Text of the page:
What can a 42-year old first-time car buyer teach us about ETF PR?
Allan Lane is on his hols so this week we have a guest holder of opinions, Chris Sullivan (pictured), president and CEO of MacMillan Communications, a US PR firm that specialises in ETFs, who asks a pertinent question…
As a general rule, I hate the ‘what can x teach you about y’ self-helpy ‘content’ we’re inundated with when we visit the LinkedIns of the world, so a part of me has to apologise for the headline given this piece. But, apologies extended, off we go anyway…
In a shocking twist, the 42-year old car buyer in this situation is me. For the past two decades I’ve been the classic example of the carless New Yorker, Metrocard in hand, laughing at the fools paying exorbitant rates for garage spaces, laughing even harder at the other fools building their weekly schedules around the dreaded alternate side parking rules, and laughing still harder at another, third kind of fool, sitting in never ending traffic jams.
But the time for laughter has ended. Over the course of the second of my two carless decades here in this city, my wife and I went and had three kids, none of whom remain willing to buy my line that “everything you need, you can get to by subway.”
Hence my first ever visit to a car dealership this week, which, coincidentally, came just hours after I was asked to write something on ETFs and PR for ETF Express.
This will be important to the story later, I promise.
“So,” said the salesman. “What are we going to displace today?”
Such an odd phrase.
It left me concerned this might be some kind of weird car dealership/chiropractor mash-up I had managed to miss hearing about.
“What are you driving now?” he continued.
Ah, got it. He was using displace and replace interchangeably. It was still a bit of a grammatical nightmare, but I was less concerned about the immediate ramifications for my back and hips.
We then began what I can only assume is the usual back and forth between car salesman and car buyer. I was able to respond to his questions with pretty simple answers (usually some variation of “why would anyone want/need/be willing to pay for that”). He was able to respond to my questions with jargon that would make a prospectus writer proud.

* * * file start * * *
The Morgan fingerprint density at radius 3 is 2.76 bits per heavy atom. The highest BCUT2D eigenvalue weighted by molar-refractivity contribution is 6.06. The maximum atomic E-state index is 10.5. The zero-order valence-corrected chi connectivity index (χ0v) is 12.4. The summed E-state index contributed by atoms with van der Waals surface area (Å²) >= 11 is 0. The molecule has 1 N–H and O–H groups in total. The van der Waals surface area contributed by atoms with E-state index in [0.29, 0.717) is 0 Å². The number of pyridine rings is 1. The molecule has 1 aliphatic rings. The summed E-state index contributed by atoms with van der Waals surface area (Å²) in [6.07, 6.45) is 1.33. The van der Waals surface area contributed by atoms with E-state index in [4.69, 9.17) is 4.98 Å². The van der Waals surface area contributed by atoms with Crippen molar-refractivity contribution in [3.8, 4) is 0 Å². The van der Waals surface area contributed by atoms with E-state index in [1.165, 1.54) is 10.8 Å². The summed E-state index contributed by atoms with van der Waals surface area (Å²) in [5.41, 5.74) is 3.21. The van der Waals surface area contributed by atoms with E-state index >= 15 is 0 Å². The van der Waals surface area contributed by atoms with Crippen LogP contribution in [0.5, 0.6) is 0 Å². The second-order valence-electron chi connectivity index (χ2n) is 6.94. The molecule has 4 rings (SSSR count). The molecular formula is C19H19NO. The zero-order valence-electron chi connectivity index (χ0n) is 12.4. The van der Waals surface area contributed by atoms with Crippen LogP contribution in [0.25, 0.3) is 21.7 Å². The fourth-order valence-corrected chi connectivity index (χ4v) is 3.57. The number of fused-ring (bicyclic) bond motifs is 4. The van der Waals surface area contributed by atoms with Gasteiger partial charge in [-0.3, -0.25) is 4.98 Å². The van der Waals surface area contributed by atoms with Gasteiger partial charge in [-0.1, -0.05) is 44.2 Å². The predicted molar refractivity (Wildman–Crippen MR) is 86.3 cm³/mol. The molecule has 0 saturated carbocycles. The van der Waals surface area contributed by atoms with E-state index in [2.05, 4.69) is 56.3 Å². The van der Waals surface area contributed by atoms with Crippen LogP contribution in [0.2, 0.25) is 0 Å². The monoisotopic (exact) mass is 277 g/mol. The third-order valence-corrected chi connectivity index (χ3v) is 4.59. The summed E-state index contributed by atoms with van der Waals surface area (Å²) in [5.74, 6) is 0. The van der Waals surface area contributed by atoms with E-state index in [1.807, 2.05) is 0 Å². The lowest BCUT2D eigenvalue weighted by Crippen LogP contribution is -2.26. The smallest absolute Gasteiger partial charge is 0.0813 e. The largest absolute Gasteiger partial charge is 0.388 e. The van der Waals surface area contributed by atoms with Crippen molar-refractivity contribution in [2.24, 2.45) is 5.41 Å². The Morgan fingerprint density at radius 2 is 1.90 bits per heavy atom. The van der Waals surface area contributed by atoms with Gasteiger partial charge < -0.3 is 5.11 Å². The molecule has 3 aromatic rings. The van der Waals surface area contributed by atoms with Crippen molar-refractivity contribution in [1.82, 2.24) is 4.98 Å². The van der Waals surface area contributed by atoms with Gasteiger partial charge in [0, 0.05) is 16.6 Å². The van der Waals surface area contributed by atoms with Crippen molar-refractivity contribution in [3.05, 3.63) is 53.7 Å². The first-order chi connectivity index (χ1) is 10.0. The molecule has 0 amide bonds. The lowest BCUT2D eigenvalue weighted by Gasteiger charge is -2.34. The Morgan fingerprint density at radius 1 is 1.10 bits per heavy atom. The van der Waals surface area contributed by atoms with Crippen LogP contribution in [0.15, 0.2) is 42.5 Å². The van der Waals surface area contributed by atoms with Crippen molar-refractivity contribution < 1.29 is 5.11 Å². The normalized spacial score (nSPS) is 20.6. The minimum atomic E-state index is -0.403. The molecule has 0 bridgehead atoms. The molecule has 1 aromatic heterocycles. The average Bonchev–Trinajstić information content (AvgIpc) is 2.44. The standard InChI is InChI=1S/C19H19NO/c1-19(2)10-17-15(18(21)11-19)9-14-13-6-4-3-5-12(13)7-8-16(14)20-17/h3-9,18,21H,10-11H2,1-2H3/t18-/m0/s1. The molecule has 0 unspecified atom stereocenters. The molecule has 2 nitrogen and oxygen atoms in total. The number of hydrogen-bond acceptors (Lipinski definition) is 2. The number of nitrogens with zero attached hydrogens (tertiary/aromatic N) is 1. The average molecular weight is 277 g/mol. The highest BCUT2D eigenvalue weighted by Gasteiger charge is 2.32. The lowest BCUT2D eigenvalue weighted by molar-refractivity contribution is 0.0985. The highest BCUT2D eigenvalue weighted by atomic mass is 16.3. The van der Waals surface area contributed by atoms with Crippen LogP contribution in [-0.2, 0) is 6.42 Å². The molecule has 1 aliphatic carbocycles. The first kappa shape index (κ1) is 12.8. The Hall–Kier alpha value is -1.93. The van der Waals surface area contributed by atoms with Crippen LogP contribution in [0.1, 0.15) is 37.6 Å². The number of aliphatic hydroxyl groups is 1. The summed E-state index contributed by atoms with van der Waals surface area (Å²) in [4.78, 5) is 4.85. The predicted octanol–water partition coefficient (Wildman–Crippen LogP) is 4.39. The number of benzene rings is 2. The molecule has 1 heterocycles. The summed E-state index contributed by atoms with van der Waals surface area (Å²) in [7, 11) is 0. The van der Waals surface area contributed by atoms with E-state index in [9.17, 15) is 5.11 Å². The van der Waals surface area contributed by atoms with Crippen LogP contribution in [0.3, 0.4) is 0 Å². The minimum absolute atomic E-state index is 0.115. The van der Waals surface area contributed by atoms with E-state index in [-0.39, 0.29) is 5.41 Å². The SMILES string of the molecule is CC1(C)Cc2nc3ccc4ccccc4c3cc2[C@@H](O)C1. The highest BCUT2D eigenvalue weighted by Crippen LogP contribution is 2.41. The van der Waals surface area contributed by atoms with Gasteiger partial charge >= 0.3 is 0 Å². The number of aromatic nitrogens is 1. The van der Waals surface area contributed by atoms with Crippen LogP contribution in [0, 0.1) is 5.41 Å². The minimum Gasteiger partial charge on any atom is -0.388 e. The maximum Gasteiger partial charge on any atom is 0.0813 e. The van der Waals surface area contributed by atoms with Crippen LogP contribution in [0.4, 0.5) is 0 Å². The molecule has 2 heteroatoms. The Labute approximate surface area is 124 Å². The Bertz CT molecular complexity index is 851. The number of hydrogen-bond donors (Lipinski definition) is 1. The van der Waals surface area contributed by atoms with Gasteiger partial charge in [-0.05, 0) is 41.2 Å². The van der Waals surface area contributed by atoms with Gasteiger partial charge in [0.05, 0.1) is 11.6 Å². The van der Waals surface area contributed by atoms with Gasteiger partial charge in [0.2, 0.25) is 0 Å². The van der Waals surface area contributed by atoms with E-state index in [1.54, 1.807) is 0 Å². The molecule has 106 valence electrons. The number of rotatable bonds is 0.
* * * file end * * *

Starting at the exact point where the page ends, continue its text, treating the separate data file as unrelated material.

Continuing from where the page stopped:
Sadly, for him, the story doesn’t end with me buying a car that day, but after I left, I found myself coming back to that question of what I was ‘going to displace’ that day.
Here’s where I segue back to the whole getting-asked-to-write-something-for-ETF-Express thing (I told you that would be important later), because that strange interaction actually did get me thinking about what advice I might have for anyone thinking about public relations efforts for their ETF or ETFs since ‘displacement’ is a word that tends to show up again and again in coverage of the ETF universe.
We all know that ETFs have done quite the job of displacing active mutual funds, but for a sponsor looking to bring out a new fund or perhaps to refresh the messaging around funds that have been on the market for a while, it’s not enough to assume you will be able to ride that wave of displacement.
Instead, you have to be able to clearly and succinctly explain to investors, reporters, and the industry just what it is your approach can displace, be it mutual fund, a different ETF or something else entirely, and why that matters. And if you think you’ve struck on a fund idea that doesn’t displace anything because it’s brand new, then be prepared for an entirely different set of communications challenges, chief among them having a strong answer to the question: “If we didn’t need it before, why do we need it now?”… which I will be happy to help you with right after the test drive I’ve scheduled next week.